Showing posts from December, 2012

The Sustainability of MOOCs

Just in case you missed it the other day, here is the link for the stream (which was live, but now should be available to stream) for the CIEE and USDLA sponsored event on Sustainability in MOOCs (in which I was a panelist ;-)  ). The event was quite interesting and this was my first panel discussion - where I met quite a few interesting people! In any case, if you see the stream you will see two keynote presentations before the panel, and both were interesting. In the first presentation what I found interesting were the philosophical foundations of MOOCs which include many elements of the Open movement such as Creative Commons, Open Source and Open Courseware; as well as the ethos of Massively Multiplayer Online games (MMOs). While the connection was probably there somewhere in my mind, I really hadn't thought about it that much in depth. The one thing that I corrected (tactfully, or not-tactfully, you be the judge :-)  ) is the assertion that the Stanford AI course was the f

One more MOOC down - xMOOC experince grows

One more MOOC is done! A coursera xMOOC to be more precise called Design: Creation of Artifacts in Society with Karl Ulrich from UPenn. For this course I took the "auditor" approach to participating in the course. I did listen or view (or listen and view) all the lectures, and I did poke around the assignments, but never bothered to submit any of them.  I did enjoy Karl Ulrich's presentations, so for me the course was more like a series of related TED videos, and not specifically a course. The assignments, I must admit, were intriguing, but the combination of the level of my interest in the subject matter, coupled with the peer review and (lack of) accreditation accreditation made it not worth my while to go for that certificate of completion. Now, if I had more spare time, I may have cared a bit more to create some artefact based on this course, but given that I don't have a ton of time, and that the assignments are peer reviewed (and that there seems to be n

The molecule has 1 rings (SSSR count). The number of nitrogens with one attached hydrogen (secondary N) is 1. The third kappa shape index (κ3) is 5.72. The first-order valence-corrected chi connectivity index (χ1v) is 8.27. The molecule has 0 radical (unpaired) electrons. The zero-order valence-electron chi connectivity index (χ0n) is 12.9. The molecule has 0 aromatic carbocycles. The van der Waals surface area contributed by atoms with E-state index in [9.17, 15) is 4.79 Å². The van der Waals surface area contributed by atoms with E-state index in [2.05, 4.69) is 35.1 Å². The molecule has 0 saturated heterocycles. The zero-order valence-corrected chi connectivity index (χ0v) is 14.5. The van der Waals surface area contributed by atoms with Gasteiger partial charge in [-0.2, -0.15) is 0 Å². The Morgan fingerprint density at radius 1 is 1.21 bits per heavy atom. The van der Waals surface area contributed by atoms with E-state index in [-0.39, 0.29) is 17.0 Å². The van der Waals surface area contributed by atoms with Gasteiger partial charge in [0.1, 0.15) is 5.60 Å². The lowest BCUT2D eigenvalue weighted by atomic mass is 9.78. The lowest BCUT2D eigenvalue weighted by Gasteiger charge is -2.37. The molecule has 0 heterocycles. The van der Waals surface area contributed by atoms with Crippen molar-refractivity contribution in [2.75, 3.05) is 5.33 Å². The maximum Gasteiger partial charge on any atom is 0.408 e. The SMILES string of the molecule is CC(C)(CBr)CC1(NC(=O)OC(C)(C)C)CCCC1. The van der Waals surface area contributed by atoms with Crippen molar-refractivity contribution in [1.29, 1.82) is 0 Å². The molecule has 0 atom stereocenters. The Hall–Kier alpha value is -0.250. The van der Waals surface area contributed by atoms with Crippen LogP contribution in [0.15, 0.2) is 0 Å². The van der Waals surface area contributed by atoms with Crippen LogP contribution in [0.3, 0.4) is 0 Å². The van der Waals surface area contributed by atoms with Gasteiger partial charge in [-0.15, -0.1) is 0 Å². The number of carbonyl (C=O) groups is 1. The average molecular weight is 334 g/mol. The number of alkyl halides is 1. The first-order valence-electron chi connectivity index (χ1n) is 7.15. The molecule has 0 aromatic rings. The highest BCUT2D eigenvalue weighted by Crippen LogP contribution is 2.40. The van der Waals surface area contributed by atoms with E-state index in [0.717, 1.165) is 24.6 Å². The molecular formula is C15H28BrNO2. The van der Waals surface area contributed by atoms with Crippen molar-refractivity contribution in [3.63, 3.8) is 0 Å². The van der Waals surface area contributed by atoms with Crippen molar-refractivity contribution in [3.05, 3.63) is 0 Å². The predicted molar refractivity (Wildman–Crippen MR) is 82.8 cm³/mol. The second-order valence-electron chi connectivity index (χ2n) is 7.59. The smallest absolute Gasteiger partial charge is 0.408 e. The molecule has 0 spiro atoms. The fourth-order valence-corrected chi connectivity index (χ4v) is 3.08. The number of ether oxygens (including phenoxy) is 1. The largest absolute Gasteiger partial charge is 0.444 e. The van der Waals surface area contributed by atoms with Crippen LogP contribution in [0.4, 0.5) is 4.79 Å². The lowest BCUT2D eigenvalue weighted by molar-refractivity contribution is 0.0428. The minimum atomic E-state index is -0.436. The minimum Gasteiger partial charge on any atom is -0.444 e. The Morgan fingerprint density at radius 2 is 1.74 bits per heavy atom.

LMS, SIS, and empowering the learner

Last week I was reminded of the Canvas Network . Despite the fact that I have a friend and colleague that works for the company there are so many things happening at work that made me forget. In any case, I am glad I stumbled upon the Canvas Network again because it gave me an opportunity to see how another EdTech company, one whose bread-and-butter is the LMS, is approaching MOOCs. Last week I was writing about the innovations that I think are worthwhile exploring further in the Canvas Network, namely letting students know what they are in for if they choose a specific course to take. This got me thinking about campuses today, and admittedly this goes beyond the LMS. Most students have only a small blurb, that is often outdated, to go by when choosing courses for their next semester. Even if you know what a course is about, you don't necessarily know much about the format of the course, the assessment types, whether there are synchronous, asynchronous, or blended components